Insect subjects are a bit harder to find at present, perhaps due to the dry as much as the onset of autumn. But there has been plenty of Water Strider activity on our dam of late. I find these fascinating insects very hard to approach with a camera as they scoot off very quickly. I did get a few close up photos and am amazed by their other-worldly appearance.
Water Strider from above
This Water Strider was happily anchored on some debris and let me get a profile shot at last.
But the Water Striders weren’t the only invertebrates walking on the water. This little spider – perhaps a Wolf Spider from the layout of its eyes – made little forays across the surface of the water from the shore. When it returned to terra firma, it was very hard to see. In this photo, it is on the surface of the dam, a few millimetres above the bottom. I presume it may be looking for a Water Strider for tea.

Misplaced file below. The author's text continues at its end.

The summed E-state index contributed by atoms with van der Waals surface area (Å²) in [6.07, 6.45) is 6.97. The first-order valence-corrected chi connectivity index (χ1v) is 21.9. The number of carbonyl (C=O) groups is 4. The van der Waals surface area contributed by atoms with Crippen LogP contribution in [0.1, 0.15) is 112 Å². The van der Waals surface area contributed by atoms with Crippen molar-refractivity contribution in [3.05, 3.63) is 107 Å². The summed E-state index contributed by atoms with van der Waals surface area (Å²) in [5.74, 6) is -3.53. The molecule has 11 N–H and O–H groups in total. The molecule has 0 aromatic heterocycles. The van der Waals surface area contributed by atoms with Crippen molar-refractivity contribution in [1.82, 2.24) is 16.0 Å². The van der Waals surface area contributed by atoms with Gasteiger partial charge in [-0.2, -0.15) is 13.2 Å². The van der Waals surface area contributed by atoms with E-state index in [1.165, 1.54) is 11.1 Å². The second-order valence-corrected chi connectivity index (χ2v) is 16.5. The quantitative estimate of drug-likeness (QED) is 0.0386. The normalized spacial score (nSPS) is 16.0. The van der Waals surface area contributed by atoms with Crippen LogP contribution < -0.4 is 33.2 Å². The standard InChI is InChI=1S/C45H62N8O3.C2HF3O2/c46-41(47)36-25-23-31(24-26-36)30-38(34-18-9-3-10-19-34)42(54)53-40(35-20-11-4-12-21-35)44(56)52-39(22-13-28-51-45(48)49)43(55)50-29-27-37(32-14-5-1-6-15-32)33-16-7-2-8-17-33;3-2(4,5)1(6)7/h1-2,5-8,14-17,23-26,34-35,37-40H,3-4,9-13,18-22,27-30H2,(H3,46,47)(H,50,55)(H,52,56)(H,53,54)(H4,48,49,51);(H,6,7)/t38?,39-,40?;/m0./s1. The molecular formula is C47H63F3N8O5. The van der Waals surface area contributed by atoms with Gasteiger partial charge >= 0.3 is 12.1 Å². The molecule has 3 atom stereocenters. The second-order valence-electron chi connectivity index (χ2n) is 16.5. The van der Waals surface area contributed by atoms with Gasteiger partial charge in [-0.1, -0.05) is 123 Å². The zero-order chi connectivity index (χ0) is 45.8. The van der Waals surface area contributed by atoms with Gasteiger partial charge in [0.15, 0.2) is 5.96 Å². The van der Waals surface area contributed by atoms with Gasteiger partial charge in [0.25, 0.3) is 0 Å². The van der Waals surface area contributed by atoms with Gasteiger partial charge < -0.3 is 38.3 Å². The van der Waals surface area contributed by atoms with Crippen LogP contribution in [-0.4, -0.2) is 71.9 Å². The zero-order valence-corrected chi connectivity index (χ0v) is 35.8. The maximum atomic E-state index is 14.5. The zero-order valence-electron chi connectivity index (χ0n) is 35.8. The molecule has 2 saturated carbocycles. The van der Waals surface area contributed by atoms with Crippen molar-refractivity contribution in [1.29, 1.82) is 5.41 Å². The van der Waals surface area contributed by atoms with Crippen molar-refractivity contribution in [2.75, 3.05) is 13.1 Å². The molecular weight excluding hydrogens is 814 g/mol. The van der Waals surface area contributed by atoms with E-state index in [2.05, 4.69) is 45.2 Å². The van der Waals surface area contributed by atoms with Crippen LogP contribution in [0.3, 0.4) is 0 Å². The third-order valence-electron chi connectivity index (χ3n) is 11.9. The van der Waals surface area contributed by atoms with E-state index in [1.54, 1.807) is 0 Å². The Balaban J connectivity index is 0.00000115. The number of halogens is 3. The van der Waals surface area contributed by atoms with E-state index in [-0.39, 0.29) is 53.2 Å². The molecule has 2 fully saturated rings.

Spider walks on water.
Even with the end of summer, there are still a lot of insects readying for the next season. Paper Wasps are still sealing their nests with mulched plant matter under our eaves at Strangways.
Paper Wasp readying material to close a nest cell
There are still caterpillars and other larvae out feeding up before metamorphosis. I think these ones might be beetle larvae, but I am happy to be corrected.
We also have various stages and species of Eucalyptus Tip Wilter Bugs sucking on eucalypt leaves.
Eucalyptus Tip Wilter Bug nymph I (Amorbus alternatus?)
Eucalyptus Tip Wilter Bug nymph II (Amorbus obscuricornis?)